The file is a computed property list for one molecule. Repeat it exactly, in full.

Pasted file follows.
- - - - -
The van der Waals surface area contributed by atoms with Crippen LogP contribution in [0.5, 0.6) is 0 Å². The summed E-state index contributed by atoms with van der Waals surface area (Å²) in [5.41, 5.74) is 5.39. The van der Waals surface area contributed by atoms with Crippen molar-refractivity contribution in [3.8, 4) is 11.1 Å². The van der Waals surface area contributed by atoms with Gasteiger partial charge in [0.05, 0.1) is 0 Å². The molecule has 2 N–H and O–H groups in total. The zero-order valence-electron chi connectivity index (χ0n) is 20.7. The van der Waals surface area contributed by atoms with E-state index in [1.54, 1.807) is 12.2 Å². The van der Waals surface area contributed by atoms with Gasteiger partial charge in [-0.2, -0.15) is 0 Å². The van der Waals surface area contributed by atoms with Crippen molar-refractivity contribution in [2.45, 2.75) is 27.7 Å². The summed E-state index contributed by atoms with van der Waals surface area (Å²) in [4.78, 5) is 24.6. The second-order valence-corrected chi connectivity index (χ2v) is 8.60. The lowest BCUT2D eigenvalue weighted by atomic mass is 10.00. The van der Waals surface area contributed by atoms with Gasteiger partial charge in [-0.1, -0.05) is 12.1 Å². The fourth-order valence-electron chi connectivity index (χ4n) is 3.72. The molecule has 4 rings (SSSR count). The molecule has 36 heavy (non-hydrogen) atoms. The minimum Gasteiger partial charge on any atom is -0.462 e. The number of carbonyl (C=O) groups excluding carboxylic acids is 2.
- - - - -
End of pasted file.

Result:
The van der Waals surface area contributed by atoms with Crippen LogP contribution in [0.5, 0.6) is 0 Å². The summed E-state index contributed by atoms with van der Waals surface area (Å²) in [5.41, 5.74) is 5.39. The van der Waals surface area contributed by atoms with Crippen molar-refractivity contribution in [3.8, 4) is 11.1 Å². The van der Waals surface area contributed by atoms with Gasteiger partial charge in [0.05, 0.1) is 0 Å². The molecule has 2 N–H and O–H groups in total. The zero-order valence-electron chi connectivity index (χ0n) is 20.7. The van der Waals surface area contributed by atoms with E-state index in [1.54, 1.807) is 12.2 Å². The van der Waals surface area contributed by atoms with Gasteiger partial charge in [-0.2, -0.15) is 0 Å². The van der Waals surface area contributed by atoms with Crippen molar-refractivity contribution in [2.45, 2.75) is 27.7 Å². The summed E-state index contributed by atoms with van der Waals surface area (Å²) in [4.78, 5) is 24.6. The second-order valence-corrected chi connectivity index (χ2v) is 8.60. The lowest BCUT2D eigenvalue weighted by atomic mass is 10.00. The van der Waals surface area contributed by atoms with Gasteiger partial charge in [-0.1, -0.05) is 12.1 Å². The fourth-order valence-electron chi connectivity index (χ4n) is 3.72. The molecule has 4 rings (SSSR count). The molecule has 36 heavy (non-hydrogen) atoms. The minimum Gasteiger partial charge on any atom is -0.462 e. The number of carbonyl (C=O) groups excluding carboxylic acids is 2.